Currently, many patients with wet age-related macular degeneration (AMD) require monthly injections into the eye to preserve their vision. Those with advanced dry AMD, also called geographic atrophy (GA), have no effective treatments available to them. Fortunately, AMD research and drug developments are advancing rapidly to bring patients better treatments.
Wet Age-Related Macular Degeneration
For wet AMD, the standard treatments are intraocular injections of drugs that block vascular endothelial growth factor (VEGF). These drugs (Eylea®, Lucentis®, or Avastin®) typically work for 4-8 weeks, and then need to be injected again. Several new approaches to VEGF inhibition should reduce the injection frequency.
The port delivery system (PDS), is a device implanted into the wall of the eye in the operating room that can store, and slowly release, Lucentis. The delivery system is in a phase II clinical trial, called LADDER, with an expected completion date in mid-2019. This approach may result in fewer office visits and treatments. Once the RPDS runs out of Lucentis, it can be refilled during an office visit.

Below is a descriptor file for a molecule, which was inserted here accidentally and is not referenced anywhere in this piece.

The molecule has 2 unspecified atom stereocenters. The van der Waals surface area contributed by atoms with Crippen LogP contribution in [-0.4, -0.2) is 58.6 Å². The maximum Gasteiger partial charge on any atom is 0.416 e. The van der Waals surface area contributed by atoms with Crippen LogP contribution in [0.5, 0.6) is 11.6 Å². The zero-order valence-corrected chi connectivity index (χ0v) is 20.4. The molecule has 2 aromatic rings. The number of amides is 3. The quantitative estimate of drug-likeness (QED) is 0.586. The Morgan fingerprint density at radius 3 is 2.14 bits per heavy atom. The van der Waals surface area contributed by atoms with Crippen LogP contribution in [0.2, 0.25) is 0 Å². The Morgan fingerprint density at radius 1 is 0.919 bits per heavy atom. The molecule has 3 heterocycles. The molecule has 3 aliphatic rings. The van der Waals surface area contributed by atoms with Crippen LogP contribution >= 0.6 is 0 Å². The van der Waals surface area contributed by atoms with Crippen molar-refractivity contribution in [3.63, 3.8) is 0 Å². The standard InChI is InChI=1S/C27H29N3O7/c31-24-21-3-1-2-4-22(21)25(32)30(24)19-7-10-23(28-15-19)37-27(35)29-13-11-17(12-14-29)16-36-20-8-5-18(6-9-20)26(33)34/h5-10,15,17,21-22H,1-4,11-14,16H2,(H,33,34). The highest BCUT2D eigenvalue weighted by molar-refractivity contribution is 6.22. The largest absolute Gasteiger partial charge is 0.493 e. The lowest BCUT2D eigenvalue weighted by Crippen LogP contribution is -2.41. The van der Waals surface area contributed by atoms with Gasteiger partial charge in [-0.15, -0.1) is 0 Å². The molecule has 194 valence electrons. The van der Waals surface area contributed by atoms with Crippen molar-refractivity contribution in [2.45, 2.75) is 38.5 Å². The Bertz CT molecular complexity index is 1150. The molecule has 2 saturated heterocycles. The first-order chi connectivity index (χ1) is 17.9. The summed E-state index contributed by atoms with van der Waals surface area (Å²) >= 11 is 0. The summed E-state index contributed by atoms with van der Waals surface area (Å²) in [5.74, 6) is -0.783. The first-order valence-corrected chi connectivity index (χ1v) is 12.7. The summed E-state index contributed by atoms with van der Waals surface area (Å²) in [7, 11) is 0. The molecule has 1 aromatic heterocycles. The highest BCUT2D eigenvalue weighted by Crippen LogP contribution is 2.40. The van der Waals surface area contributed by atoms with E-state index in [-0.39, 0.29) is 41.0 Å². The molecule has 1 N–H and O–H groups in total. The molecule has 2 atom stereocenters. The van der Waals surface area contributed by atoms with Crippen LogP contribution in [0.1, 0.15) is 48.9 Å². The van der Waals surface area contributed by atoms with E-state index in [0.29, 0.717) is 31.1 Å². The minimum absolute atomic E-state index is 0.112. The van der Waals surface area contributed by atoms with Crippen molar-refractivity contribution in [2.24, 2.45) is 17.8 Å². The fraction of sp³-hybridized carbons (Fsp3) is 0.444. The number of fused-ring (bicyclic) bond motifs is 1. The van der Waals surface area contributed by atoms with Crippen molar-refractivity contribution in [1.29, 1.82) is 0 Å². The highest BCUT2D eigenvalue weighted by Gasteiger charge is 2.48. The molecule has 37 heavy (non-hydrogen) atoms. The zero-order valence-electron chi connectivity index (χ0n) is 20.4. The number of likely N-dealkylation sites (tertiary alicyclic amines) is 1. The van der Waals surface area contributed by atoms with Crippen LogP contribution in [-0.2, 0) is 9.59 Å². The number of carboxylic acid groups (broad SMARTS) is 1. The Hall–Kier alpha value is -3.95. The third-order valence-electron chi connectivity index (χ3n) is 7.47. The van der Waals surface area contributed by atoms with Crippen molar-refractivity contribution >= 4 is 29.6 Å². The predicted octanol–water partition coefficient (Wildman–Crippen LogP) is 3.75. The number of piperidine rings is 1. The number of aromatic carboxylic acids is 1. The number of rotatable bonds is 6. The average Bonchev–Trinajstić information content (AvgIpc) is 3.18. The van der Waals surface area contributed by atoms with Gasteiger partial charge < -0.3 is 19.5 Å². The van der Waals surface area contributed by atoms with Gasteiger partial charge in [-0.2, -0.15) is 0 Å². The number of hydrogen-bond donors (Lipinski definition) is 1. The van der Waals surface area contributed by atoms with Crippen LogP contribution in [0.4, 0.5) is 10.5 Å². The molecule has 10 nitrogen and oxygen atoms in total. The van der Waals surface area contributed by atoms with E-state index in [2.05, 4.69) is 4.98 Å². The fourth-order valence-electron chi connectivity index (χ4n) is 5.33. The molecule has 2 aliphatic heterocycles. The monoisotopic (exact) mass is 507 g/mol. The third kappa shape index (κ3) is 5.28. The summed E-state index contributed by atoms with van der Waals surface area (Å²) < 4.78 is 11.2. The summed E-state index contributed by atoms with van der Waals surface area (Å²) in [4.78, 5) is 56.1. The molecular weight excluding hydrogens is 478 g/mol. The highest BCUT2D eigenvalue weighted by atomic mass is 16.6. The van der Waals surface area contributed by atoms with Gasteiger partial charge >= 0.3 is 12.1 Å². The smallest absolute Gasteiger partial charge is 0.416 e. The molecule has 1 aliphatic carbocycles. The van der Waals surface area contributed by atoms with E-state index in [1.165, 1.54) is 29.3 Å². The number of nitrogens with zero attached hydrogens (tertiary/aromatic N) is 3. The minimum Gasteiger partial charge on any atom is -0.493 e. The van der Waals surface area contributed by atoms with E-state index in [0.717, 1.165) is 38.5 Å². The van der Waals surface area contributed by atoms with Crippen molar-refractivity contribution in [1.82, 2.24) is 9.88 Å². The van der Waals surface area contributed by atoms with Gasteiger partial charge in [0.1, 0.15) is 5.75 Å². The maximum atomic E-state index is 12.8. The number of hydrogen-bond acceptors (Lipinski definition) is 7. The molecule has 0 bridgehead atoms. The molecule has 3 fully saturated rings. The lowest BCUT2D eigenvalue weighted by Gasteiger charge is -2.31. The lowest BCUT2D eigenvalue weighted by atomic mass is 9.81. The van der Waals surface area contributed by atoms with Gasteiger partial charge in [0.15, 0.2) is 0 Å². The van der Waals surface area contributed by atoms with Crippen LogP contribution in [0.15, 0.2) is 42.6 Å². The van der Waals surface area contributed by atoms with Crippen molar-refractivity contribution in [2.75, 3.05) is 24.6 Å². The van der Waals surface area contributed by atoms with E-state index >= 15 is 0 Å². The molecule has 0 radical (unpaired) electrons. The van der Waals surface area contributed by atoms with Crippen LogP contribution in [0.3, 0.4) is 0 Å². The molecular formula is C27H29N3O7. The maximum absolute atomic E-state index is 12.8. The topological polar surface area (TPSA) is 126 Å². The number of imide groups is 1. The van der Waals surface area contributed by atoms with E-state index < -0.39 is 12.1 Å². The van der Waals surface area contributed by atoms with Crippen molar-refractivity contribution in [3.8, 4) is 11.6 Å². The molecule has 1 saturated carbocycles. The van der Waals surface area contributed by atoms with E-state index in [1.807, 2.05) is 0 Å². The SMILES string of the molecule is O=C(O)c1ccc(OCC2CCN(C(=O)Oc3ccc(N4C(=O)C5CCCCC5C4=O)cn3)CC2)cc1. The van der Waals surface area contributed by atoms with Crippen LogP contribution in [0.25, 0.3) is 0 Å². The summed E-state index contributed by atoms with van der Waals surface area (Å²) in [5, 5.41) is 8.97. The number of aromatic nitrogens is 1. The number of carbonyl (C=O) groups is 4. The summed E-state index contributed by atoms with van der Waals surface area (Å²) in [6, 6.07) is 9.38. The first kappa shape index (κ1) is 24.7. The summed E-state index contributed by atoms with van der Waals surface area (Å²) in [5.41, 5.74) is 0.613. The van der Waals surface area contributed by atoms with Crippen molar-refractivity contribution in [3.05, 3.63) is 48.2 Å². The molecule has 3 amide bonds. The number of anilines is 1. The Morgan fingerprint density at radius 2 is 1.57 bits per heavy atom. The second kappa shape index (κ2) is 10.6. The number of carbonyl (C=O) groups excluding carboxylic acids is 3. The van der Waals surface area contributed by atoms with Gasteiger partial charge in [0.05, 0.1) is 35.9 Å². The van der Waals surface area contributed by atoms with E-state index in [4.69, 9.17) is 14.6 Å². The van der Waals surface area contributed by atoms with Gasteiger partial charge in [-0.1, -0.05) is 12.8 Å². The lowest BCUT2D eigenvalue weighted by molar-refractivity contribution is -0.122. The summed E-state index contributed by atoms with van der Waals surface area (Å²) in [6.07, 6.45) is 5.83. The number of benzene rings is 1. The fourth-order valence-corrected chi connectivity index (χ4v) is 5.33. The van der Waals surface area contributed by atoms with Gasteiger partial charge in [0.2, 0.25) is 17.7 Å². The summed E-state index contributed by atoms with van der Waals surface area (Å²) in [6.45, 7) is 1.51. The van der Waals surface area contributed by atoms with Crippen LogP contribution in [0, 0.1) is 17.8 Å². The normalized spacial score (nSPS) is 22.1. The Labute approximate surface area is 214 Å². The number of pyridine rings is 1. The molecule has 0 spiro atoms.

Brolucizumab is a new anti-VEGF drug that, in phase III clinical trials, can last as long as 12 weeks between treatments. FDA approval is expected in 2019.
Abicipar is another drug that is injected into the eye to target VEGF. A phase II trial shows it can last as long as 12 weeks.
RGX-314 is an anti-VEGF treatment delivered by gene therapy. It has the potential to block VEGF for years following a surgical procedure in which a harmless virus, called adeno-associated virus (AAV), carrying the anti-VEGF gene, is injected under the retina. This approach is more promising now that retinal AAV gene therapy has been approved by the FDA for another disease called Leber’s congenital amaurosis.
Another drug that blocks VEGF, by inhibiting its receptor, is called Sunitinib. One version is injected into the eye in the form of a sustained release depot (GB-102), while another version of this VEGF receptor inhibitor (X-82) is delivered orally. These drugs, which are in phase II trials, may work alone or in combination with other drugs injected into the eye.
Another drug (OPT-302) targeting new forms of VEGF, called VEGF C and D, is also in phase II trials, injected in combination with a traditional VEGF inhibitor.